What roles do the inquisitor and Dominican priests play in Joan's trial?

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In Scene VI, Joan is on trial for heresy; in the ecclesiastical court scene, the inquisitor is named as one Brother John Lemaitre. As an inquisitor, he is a judge, along with the Bishop of Beauvais, Pierre Cauchon. The prosecutor or promoter is Canon John D'Estivet. Dominican priests or monks are also present at the proceedings; they are labeled as 'assessors' or monitors who oversee the trial. During the proceedings, Ladvenu, a Dominican monk, asks whether there can be any harm in a simple girl's religious conviction and attendant sensibilities. He questions the necessity of labeling such a girl a heretic.

The Inquisitor's answer is eloquent but resolute in tone. He warns his fellow monks to refrain from supposing that evil can be easily ascertained from the outward demeanor of the accused.

This girl is not one of those whose hard features are the sign of hard hearts, and whose brazen looks and lewd demeanor condemn them before they are accused. The devilish pride that has led her into her present peril has left no mark on her countenance. Strange as it may seem to you, it has even left no mark on her character outside those special matters in which she is proud; so that you will see a diabolical pride and a natural humility seated side by side in the selfsame soul. Therefore be on your guard.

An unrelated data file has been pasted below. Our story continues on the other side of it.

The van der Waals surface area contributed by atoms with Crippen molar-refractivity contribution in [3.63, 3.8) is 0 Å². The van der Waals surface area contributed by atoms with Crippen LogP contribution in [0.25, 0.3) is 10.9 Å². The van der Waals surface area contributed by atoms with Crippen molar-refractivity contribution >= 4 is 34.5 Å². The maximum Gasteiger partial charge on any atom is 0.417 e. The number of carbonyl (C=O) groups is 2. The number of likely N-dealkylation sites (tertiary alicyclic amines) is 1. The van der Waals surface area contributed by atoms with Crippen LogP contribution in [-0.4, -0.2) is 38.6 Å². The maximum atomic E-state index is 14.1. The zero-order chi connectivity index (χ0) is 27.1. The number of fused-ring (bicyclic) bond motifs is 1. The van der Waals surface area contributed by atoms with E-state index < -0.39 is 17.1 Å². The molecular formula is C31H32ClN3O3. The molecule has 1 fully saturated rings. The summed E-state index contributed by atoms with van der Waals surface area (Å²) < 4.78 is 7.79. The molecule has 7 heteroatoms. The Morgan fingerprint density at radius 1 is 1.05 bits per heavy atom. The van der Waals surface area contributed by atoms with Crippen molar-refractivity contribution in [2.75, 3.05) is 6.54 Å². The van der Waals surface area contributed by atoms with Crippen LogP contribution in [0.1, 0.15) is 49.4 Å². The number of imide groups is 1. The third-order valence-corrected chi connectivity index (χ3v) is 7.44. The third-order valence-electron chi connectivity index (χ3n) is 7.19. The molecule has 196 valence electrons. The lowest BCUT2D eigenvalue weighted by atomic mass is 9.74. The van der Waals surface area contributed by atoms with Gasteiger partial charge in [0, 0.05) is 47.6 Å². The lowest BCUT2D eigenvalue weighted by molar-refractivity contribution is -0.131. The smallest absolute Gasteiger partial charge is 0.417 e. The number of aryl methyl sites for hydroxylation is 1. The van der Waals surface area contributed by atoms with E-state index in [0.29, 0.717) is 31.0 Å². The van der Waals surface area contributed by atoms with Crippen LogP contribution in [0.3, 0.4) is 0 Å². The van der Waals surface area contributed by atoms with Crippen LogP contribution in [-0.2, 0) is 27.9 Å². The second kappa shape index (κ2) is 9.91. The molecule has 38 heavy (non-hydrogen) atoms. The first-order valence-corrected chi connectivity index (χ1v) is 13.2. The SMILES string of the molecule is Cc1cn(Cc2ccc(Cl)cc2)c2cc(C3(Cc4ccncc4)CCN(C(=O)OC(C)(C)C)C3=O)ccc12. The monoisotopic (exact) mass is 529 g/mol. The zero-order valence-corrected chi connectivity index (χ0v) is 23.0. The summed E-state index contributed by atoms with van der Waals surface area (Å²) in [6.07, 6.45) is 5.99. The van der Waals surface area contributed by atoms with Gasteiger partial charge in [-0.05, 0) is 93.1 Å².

In 1231, Pope Gregory IX charged both the Franciscan and the Dominican orders with the responsibility of rooting out heretics from the Catholic Church. In due time, the Dominican order of friars who became inquisitors, prosecutors, and assessors during ecclesiastical trials became known as the 'Hounds of God,' a negative appellation. The order was respected for its emphasis on academic purity in matters of theology and its unswerving fidelity in removing heresy from the ranks of the Catholic Church. The Inquisition was most active in France (where Joan was tried) and in Italy. Joan's own trial was on May 30, 1431.

Accordingly, the inquisitor, as the judge, has the right to raise an accusation against anyone. However, he must question the accused before at least two witnesses. During Joan's trial, Dominican monks are present in order to monitor or to assess the proceedings of the court. Meanwhile, the Bishop slyly manipulates the assessors to view Joan's actions as heretical rebellion against the authority of the Catholic Church. Joan does recant and is sentenced to perpetual imprisonment. However, she rebels against the court's decision and is subsequently condemned to be burnt at the stake. Throughout the proceedings, the Inquisitor, with the support of his Dominican brothers, has full authority to decide Joan's fate.

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